Does President Al Bashir Enjoy Immunity from Arrest?
Posted: 15 Jul 2009
Date Written: May 2009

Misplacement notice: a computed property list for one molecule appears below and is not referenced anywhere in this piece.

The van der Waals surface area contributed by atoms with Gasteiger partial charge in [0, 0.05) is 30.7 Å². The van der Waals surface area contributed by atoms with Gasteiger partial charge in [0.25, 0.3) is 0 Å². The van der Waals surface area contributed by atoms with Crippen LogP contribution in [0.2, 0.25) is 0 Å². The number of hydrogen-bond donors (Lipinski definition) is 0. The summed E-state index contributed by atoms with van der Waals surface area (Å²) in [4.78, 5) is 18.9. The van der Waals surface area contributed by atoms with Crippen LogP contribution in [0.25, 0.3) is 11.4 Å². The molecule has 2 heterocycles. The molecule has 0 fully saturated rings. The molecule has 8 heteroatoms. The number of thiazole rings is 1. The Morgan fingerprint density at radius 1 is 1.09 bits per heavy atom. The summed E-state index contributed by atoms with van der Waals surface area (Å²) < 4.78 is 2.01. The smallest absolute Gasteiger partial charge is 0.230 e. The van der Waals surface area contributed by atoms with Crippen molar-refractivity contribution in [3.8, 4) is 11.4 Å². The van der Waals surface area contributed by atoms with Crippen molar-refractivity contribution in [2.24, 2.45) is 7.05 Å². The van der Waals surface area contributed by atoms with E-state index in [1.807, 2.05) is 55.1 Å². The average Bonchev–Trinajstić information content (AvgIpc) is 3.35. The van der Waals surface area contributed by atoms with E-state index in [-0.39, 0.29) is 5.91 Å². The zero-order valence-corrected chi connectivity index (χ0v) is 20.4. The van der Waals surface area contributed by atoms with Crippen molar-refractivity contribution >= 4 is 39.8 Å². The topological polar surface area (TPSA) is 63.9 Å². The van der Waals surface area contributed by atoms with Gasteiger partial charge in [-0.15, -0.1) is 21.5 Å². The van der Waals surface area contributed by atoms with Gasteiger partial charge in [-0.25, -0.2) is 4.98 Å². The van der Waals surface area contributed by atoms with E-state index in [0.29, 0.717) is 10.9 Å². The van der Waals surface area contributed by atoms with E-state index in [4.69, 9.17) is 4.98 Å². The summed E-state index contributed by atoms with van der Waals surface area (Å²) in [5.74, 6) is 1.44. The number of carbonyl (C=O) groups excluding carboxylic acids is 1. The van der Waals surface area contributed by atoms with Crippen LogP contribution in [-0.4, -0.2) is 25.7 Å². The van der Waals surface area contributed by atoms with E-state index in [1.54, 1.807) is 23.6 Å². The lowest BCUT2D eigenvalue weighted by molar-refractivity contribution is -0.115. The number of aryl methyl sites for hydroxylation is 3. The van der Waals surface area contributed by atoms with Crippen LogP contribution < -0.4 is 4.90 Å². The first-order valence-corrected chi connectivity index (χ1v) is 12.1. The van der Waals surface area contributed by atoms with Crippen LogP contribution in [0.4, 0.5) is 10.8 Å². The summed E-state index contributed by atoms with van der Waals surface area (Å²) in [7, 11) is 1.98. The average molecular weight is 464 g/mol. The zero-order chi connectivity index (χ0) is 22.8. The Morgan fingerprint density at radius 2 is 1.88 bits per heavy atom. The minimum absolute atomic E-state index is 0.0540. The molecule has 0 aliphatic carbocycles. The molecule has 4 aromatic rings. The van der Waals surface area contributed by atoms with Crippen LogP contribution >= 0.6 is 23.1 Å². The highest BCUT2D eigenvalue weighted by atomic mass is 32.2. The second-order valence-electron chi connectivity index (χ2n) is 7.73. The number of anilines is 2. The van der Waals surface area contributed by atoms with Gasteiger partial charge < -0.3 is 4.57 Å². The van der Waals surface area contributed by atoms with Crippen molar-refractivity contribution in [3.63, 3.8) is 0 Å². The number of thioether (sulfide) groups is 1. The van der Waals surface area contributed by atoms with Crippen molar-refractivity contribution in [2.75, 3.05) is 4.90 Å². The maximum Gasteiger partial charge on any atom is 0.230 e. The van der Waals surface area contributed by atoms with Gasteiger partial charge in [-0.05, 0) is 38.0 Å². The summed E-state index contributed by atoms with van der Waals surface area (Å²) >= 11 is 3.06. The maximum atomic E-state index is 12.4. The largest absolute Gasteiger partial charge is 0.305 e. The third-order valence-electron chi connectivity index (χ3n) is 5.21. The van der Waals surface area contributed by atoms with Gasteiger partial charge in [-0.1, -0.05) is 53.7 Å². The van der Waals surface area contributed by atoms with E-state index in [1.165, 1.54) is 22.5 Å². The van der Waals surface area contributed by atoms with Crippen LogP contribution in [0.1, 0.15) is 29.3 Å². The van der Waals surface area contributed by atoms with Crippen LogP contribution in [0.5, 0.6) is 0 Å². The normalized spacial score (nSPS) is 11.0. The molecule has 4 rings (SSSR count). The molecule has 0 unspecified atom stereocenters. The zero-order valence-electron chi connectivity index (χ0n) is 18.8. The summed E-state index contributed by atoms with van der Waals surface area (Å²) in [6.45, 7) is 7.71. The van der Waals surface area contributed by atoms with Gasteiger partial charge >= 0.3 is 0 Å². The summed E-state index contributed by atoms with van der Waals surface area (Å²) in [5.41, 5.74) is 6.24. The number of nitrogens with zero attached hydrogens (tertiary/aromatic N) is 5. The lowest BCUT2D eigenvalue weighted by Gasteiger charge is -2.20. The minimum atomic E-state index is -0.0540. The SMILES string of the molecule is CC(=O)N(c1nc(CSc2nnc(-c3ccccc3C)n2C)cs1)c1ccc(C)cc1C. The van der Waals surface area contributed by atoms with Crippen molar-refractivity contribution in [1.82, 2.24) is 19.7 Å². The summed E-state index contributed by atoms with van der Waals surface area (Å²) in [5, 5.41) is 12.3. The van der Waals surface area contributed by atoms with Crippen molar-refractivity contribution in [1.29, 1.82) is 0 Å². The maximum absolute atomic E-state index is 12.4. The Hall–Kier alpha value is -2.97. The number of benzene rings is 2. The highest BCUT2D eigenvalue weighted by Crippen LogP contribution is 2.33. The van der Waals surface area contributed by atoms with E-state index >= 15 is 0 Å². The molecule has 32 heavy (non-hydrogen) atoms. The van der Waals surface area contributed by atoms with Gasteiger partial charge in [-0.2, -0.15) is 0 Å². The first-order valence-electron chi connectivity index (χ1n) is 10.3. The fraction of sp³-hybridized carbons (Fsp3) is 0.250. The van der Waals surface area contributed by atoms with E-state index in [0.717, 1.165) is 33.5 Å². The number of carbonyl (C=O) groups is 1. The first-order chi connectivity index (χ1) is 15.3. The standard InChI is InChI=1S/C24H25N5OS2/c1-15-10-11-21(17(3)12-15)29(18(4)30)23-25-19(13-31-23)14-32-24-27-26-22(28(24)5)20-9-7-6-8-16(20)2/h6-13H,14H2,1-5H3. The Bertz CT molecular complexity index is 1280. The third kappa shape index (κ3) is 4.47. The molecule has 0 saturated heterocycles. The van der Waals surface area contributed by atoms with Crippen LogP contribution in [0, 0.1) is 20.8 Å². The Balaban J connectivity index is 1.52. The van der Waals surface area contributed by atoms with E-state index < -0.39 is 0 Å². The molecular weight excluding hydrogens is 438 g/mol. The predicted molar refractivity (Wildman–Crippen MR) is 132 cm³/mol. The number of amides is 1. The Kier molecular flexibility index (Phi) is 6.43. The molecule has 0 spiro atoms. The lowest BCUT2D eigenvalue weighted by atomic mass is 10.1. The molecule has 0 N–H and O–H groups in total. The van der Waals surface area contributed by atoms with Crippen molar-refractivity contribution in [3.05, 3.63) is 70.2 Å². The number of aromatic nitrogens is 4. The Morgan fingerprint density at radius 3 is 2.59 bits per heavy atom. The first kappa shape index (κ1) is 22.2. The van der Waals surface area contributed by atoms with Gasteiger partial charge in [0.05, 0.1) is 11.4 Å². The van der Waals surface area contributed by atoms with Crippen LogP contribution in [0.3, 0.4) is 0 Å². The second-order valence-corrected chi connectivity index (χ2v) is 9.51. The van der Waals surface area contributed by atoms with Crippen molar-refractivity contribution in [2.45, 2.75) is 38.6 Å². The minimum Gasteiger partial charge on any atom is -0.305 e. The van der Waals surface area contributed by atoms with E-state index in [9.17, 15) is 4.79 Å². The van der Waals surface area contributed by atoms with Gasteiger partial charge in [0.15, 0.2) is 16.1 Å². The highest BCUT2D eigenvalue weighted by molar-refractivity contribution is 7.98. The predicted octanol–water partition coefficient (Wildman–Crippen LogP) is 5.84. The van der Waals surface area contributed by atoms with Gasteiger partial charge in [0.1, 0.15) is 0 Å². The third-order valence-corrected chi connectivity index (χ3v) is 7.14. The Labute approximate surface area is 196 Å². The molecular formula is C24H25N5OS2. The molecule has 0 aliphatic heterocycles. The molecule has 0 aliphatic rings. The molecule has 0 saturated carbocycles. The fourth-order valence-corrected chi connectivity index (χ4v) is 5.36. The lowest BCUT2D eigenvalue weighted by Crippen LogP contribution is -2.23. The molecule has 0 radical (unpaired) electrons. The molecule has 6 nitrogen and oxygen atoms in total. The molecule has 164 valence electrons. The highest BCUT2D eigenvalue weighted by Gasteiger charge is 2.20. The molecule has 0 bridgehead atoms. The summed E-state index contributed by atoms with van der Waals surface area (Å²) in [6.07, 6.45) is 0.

This article discusses whether the International Criminal Court (ICC) has lawfully issued and circulated an arrest warrant against the incumbent head of state of Sudan, Omar al Bashir, and whether its request to the states parties to the Rome Statute to arrest and surrender him is in conformity with the provisions of the Statute. In this article, the argument is made that the rules of customary international law on personal immunities of incumbent heads of state do not apply in the case of the exercise of criminal jurisdiction by an international criminal court; therefore they do not bar the exercise of the jurisdiction of the ICC with respect to an incumbent head of state, even if this individual comes from a state not party to the Rome Statute, like Sudan. However, it is one thing to assert that an international criminal court can ‘lawfully’ issue and circulate an arrest warrant against individuals entitled to personal immunity before national courts, and quite another to say that states can ‘lawfully’ disregard the personal immunity of these same individuals, and surrender them to the requesting international court. This article endeavours to demonstrate that while the ICC arrest warrant is a lawful coercive act against an incumbent head of state, the ICC request to states parties to surrender President Al Bashir is contrary to Article 98(1) of the Rome Statute and it is an act ultra vires. States parties are therefore not bound to comply with this request.
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